|They're off to see the PM. The wonderful PM of Oz. Source: JJ Harrison, Creative Commons|
Today marks the 35th Council of Australian Governments meeting. The usual conditions for the meeting have been met: Commonwealth issues some sort of Brobdingnagian policy edict with a deadline that has no hope in Hades of being met; the Premiers and Chief Ministers grumble about being poor and arrive one-by-one up Parliament Drive to the Ministerial entrance of Parliament House to make their case to assembled media.
The day ends with a happy photo opportunity and much hand shaking. Leaders stress the amount of common ground and look forward to further discussions.
The world continues turning.
The worst part of this charade is that COAG has achieved some real reforms over the past twenty years in areas as diverse as road transport, environmental policy and food standards.
Leaders of different eras have effectively been able to carry the best interests of their jurisdictions and their parties to a compromise.
Perhaps COAG says all we need it to say about the current state of the Australian Federation. COAG used to be called the Premiers' Conference. Now it is a centralised secretariat run out of the Department of Prime Minister and Cabinet in Canberra.
The forum suffers from what has been termed a ‘democratic deficit’ with the COAG process marginalising State parliamentary scrutiny and suffering from opaque decision-making.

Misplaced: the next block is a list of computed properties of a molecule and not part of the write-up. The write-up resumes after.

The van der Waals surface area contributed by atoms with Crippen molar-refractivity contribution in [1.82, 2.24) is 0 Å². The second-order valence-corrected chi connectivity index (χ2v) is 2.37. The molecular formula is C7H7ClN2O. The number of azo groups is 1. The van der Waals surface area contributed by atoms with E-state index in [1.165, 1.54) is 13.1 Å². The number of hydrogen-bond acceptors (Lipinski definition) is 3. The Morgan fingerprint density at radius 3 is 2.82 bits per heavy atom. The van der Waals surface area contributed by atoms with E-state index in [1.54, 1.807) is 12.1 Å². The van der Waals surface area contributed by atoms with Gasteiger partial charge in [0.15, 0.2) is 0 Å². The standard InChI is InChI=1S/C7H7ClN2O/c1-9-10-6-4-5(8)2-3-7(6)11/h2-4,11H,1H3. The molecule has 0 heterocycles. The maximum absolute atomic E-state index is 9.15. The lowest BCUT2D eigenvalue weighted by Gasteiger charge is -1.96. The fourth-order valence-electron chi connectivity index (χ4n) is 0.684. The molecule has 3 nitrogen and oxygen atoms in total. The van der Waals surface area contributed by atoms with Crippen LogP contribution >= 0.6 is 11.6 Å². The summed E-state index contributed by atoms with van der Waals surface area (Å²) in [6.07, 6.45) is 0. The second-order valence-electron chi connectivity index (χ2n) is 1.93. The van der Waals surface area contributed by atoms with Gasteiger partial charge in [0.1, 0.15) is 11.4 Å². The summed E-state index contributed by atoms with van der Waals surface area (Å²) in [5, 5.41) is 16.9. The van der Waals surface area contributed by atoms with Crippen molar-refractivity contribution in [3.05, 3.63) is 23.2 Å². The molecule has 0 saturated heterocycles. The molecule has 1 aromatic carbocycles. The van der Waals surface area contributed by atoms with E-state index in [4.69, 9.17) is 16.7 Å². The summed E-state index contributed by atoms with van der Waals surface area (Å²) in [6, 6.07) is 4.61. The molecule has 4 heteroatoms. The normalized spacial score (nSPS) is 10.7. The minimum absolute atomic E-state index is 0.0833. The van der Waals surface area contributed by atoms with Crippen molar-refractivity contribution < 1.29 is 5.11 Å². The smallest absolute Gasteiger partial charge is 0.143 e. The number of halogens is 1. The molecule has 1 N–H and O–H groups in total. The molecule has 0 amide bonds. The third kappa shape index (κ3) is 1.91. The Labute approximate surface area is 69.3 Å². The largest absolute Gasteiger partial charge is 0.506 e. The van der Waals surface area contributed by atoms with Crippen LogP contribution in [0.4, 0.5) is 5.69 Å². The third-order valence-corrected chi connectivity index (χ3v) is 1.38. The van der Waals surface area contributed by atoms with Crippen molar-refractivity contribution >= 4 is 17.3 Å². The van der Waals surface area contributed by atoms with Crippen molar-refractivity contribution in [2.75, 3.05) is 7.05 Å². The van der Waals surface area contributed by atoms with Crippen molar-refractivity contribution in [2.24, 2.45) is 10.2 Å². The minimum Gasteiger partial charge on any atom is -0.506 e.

People might think of the state-federal "blame game" as being a barrier to becoming a more productive nation, not so. As two pretty clever people, George Williams and Paul Kildea argue:
A well-functioning federal system strikes a balance between cooperation and competition. Cooperation is crucial for addressing the nation’s most difficult policy problems, but competition helps to bring energy and new ideas to the process.
I couldn't have said it better myself.
Addendum 1609 hrs:
Watching the COAG press conference with the Prime Minister, Premiers and Chief Ministers, it becomes apparent just how preordained much of COAG is. State and federal ministers are meeting all the time. Much like international meetings such as the G8 and the G20, the hard work is done in the intervening 12 months by careful diplomacy, negotiation and compromise. So it is with COAG. Prime Minister Gillard knew she would have no hope of getting agreement on her school funding model, but has now started the ball rolling, so to speak. "Gonski" is now in the current affairs vocabulary. That's surely half the battle.
In a time when the masses complain about the "all new lows" of division in Parliament, seeing our partisan leaders discussing ideas together and disagreeing respectfully is a pleasant change, although they shouldn't expect the electorate to notice. Co-operation doesn't sell papers. Or whatever the 21st century equivalent is.